Europe Is Abandoning Trump on the World Stage as It Turns Away From the United States Towards China
- Europeans are turning away from the United States under Trump’s leadership, according to recent polling.
- Public opinion towards America has declined in Europe since the start of the coronavirus pandemic.
- 76% of Germans say their view of America has deteriorated since the start of the crisis.
- Germans now equally prioritise maintaining a close relationship with China over maintaining a close relationship with the US.
- One poll last week found that just 2% of French people trust Trump to provide world leadership.
- China is exerting growing political, diplomatic and financial power across Europe.
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President Donald Trump is presiding over the deterioration of the United States’ position on the world stage as European countries increasingly look towards China as a future global leader.
This shift can be seen in a series of recent opinion polls which show European sentiment towards the United States in decline since the start of the coronavirus pandemic.
New polling published in Germany this week found that an overwhelming majority of Germans now have a worse opinion of the United States following the pandemic.
The survey found that a total of 76% of Germans said their view of the US has deteriorated since the start of the pandemic, compared to just 36% who said the same of China.
The polling also found that:
- Germans now believe close relations with China are as important to their national interest as maintaining relations with the US.
- 37% of Germans said it was more important to maintain close relations with the US, compared to 36% who said the same of China.
- This is a big drop since last year when 50% of Germans said that maintaining US relations was the priority, compared to just 24% who said China.
- Just 10% of Germans see the US as the country’s most important global partner, down from 19% last year.
Separate polling conducted in the United Kingdom also shows a deterioration in Britain’s view of the United States since the pandemic began.
Asked at the end of last month if Britain should forge a stronger relationship with Europe, or with the US, 35% of Brits told pollsters YouGov that Europe should be the priority compared to just 13% who said the US.
This is a net shift of 6 per cent towards Europe since November last year and comes despite Britain’s exit from the European Union in January.
The shift comes amid global shock about recent interventions by President Trump on the coronavirus pandemic.
The president’s comments about using disinfectant to treat coronavirus patients caused widespread disbelief and horror in many European countries.
“Over more than two centuries, the United States has stirred a very wide range of feelings in the rest of the world: love and hatred, fear and hope, envy and contempt, awe and anger,” Irish Times columnist Fintan O’Toole wrote last month in response to Trump’s comments.
“But there is one emotion that has never been directed towards the US until now: pity.”
Reports that Trump had attempted to buy exclusive rights to a coronavirus vaccine being developed in Germany, also triggered anger on the continent.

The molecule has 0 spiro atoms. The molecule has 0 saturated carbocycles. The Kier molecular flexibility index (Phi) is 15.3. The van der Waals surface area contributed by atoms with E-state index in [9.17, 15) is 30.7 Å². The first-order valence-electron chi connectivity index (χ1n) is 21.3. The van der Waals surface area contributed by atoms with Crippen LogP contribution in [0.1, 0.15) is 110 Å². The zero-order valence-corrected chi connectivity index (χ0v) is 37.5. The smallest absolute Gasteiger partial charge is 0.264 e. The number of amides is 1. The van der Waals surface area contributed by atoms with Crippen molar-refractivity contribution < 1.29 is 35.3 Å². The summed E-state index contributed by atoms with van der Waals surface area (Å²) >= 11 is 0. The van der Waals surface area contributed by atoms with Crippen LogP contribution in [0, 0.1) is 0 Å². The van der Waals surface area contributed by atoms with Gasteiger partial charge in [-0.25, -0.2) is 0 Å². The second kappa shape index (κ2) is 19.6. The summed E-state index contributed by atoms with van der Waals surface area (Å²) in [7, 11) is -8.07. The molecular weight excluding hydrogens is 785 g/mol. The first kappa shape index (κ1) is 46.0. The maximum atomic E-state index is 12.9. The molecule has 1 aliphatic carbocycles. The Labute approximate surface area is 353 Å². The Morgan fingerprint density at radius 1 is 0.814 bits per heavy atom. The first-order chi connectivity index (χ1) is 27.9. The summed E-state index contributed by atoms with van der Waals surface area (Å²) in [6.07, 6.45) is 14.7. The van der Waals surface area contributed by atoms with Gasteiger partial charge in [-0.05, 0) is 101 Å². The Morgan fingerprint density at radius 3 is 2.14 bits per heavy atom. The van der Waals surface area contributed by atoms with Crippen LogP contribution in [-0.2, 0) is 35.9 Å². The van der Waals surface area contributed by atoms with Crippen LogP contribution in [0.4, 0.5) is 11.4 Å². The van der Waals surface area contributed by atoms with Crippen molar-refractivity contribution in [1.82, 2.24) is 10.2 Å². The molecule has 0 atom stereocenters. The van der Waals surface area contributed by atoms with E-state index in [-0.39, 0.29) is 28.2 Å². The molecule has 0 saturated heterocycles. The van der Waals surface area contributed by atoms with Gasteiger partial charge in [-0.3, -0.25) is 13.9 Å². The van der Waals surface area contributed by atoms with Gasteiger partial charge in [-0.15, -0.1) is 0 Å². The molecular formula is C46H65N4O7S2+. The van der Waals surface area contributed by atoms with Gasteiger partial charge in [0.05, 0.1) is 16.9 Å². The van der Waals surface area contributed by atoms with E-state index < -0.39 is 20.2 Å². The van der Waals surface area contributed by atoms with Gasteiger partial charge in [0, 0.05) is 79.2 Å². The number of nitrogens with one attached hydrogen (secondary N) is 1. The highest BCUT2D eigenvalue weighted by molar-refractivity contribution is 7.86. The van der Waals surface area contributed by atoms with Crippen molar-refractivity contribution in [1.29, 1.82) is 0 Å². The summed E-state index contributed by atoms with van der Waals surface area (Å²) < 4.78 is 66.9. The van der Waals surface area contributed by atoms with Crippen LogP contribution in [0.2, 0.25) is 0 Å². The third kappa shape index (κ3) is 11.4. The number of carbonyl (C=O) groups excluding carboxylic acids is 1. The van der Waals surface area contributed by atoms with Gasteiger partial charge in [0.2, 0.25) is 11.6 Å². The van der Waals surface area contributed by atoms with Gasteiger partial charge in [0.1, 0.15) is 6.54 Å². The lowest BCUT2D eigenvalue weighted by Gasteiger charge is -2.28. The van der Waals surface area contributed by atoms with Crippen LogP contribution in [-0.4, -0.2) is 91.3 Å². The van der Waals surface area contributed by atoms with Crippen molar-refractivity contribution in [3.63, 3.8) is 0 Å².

Trump’s behaviour has highlighted already widespread negative feelings in Europe towards the president, with one survey last week finding that just 2% of French people now trust Trump to lead the world.
This shift is also seen in the behaviour of European governments, which appear increasingly willing to ignore Trump’s threats about forging closer ties with China.
A series of European countries are in the process of agreeing on deals with the Chinese state-owned telecoms company Huawei to develop their 5G networks, despite increasingly aggressive threats from the White House.
Boris Johnson, who Trump hung up on in a moment of “apoplectic” fury earlier this year, after the UK prime minister defied the president’s threats on Huawei, is pushing ahead with plans to allow the company 5G development rights.
Several other European countries are also pushing ahead with similar deals despite threats from the Trump administration of a new trade war.
Beijing is also demonstrating an increasing ability to wield diplomatic pressure on Europe, even when it counters the wishes of Washington.
The European Union recently removed references to a Chinese campaign of “global disinformation” from an official report into propaganda spread by foreign powers, following diplomatic pressure from Beijing.
Europe’s reluctance to criticise China may be due in part to the increasing economic dominance of Beijing.
A recent report by the investment bank GP Bullhound suggests that since the European tech markets re-opened, China has caught up with the US in terms of investment in European tech companies for the first time since 2018.
China’s investment extends to critical scientific investment as well.
The Mail on Sunday newspaper reported this week that Huawei has invested £5 million into a new tech centre at Imperial College London.
The investment has triggered controversy due to the fact that scientists at Imperial have been central to advising the UK government’s response to the coronavirus crisis.
What is clear is that with the global economy heading for a deep recession, European governments, public institutions and companies are increasingly turning towards China for support and investment.
And with public opinion towards the United States deteriorating in Europe, under Trump’s leadership, China’s resurgence could well come at America’s cost.
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